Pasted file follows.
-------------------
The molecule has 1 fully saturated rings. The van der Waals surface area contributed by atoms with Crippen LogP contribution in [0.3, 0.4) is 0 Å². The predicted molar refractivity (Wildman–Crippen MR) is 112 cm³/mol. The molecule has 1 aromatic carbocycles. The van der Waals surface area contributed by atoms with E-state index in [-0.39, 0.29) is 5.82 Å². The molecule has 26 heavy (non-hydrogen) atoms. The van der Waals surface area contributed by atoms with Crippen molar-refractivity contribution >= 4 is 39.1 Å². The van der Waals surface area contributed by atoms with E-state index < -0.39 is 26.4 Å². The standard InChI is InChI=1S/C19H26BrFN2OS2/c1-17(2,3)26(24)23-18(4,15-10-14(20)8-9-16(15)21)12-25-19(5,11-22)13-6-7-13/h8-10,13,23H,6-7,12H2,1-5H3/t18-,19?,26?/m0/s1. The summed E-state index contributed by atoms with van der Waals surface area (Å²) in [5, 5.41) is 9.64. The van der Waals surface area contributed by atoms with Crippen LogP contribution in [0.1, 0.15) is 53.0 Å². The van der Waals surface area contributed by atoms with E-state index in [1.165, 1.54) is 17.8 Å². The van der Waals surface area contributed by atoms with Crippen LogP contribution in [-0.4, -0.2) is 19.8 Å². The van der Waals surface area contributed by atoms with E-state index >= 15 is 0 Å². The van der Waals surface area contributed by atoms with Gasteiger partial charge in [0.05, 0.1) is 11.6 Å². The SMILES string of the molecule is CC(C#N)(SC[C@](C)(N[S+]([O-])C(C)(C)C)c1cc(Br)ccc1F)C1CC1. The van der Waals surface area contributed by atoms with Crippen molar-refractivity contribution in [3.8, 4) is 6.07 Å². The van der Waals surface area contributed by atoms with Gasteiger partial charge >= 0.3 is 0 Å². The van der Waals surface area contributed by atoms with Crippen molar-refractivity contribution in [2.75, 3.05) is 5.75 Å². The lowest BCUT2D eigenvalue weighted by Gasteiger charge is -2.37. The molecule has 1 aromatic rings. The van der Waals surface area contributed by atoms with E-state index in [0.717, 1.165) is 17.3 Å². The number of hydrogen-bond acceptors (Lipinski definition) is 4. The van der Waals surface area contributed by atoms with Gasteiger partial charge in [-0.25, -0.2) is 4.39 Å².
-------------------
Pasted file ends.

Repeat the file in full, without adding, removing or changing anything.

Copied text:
The molecule has 1 fully saturated rings. The van der Waals surface area contributed by atoms with Crippen LogP contribution in [0.3, 0.4) is 0 Å². The predicted molar refractivity (Wildman–Crippen MR) is 112 cm³/mol. The molecule has 1 aromatic carbocycles. The van der Waals surface area contributed by atoms with E-state index in [-0.39, 0.29) is 5.82 Å². The molecule has 26 heavy (non-hydrogen) atoms. The van der Waals surface area contributed by atoms with Crippen molar-refractivity contribution >= 4 is 39.1 Å². The van der Waals surface area contributed by atoms with E-state index < -0.39 is 26.4 Å². The standard InChI is InChI=1S/C19H26BrFN2OS2/c1-17(2,3)26(24)23-18(4,15-10-14(20)8-9-16(15)21)12-25-19(5,11-22)13-6-7-13/h8-10,13,23H,6-7,12H2,1-5H3/t18-,19?,26?/m0/s1. The summed E-state index contributed by atoms with van der Waals surface area (Å²) in [5, 5.41) is 9.64. The van der Waals surface area contributed by atoms with Crippen LogP contribution in [0.1, 0.15) is 53.0 Å². The van der Waals surface area contributed by atoms with E-state index in [1.165, 1.54) is 17.8 Å². The van der Waals surface area contributed by atoms with Crippen LogP contribution in [-0.4, -0.2) is 19.8 Å². The van der Waals surface area contributed by atoms with E-state index >= 15 is 0 Å². The van der Waals surface area contributed by atoms with Gasteiger partial charge in [0.05, 0.1) is 11.6 Å². The SMILES string of the molecule is CC(C#N)(SC[C@](C)(N[S+]([O-])C(C)(C)C)c1cc(Br)ccc1F)C1CC1. The van der Waals surface area contributed by atoms with Crippen molar-refractivity contribution in [3.8, 4) is 6.07 Å². The van der Waals surface area contributed by atoms with Gasteiger partial charge >= 0.3 is 0 Å². The van der Waals surface area contributed by atoms with Crippen molar-refractivity contribution in [2.75, 3.05) is 5.75 Å². The lowest BCUT2D eigenvalue weighted by Gasteiger charge is -2.37. The molecule has 1 aromatic rings. The van der Waals surface area contributed by atoms with E-state index in [0.717, 1.165) is 17.3 Å². The number of hydrogen-bond acceptors (Lipinski definition) is 4. The van der Waals surface area contributed by atoms with Gasteiger partial charge in [-0.25, -0.2) is 4.39 Å².